Rome Golden Age Essay

Rome Golden Age Essay-59
Rodrigo Borgia, later Alexander VI, has assumed the role of the archetypical Renaissance pope.Historians cite his exploits as pontiff as representative of the nepotism and corruption that plagued the Papacy throughout the Renaissance period.Alexander VI died in 1503, and was succeeded by Pope Julius II.

Rodrigo Borgia, later Alexander VI, has assumed the role of the archetypical Renaissance pope.Historians cite his exploits as pontiff as representative of the nepotism and corruption that plagued the Papacy throughout the Renaissance period.

His long rule saw a huge expansion in the Roman Empire and the beginnings of a dynasty that, over the next century, would transform Rome, for better and worse.

The man who would become one of Rome’s greatest leaders had an unpromising start in life.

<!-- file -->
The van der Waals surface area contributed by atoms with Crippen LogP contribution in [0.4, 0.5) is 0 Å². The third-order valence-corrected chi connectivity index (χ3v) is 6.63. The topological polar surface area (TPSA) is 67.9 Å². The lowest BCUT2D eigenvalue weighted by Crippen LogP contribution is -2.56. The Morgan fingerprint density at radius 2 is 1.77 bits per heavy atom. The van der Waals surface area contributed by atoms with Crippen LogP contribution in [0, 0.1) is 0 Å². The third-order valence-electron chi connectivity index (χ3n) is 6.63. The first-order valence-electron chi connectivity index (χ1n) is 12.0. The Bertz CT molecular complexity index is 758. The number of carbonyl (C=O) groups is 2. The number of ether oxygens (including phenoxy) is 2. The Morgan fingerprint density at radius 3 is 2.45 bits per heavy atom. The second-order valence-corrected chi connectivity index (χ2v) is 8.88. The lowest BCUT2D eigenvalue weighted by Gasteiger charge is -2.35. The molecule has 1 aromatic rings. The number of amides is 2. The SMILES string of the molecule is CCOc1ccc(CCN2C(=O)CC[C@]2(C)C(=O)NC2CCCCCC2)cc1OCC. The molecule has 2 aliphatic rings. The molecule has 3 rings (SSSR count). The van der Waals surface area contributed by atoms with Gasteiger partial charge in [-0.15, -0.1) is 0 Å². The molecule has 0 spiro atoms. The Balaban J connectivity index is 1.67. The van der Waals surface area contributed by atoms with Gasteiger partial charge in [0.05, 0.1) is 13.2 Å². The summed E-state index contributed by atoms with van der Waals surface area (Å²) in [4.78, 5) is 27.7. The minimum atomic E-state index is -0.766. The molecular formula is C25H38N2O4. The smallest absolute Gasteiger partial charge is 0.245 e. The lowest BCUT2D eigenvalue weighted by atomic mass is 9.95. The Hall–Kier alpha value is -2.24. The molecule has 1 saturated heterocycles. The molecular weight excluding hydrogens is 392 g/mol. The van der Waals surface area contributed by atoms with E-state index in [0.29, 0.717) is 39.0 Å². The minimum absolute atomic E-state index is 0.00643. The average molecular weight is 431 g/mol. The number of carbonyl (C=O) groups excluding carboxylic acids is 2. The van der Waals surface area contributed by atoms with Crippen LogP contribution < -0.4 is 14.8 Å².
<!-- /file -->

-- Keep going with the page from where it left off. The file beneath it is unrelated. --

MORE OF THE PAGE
The main project Pope Julius II undertook was the destruction and rebuilding of St.

Peter's basilica, the oldest and most sacred building in all of Christianity, containing the tomb of St. Many questioned and opposed the wisdom of the project, but Julius II insisted that the building was in desperate need of repair and should be replaced with a structure more worthy of the glory of its purpose.

Rome received its final push to renaissance glory from Pope Leo X, second son of Lorenzo de Medici.

He came to the papal throne in 1513, following Julius II.

Under Leo X, the ruins of Rome began to be more effectively preserved, and metaphorically, so did the morality of the Papacy.

When he died in 1521, Rome's Golden Age effectively ended, and the Renaissance as a whole began to fade.

Certainly, the effect Alexander had upon Italy and upon the popular view of the Papacy cannot be denied.

Even in his own time, the Borgia family took on legendary status in Italy as cruel and manipulative monsters.

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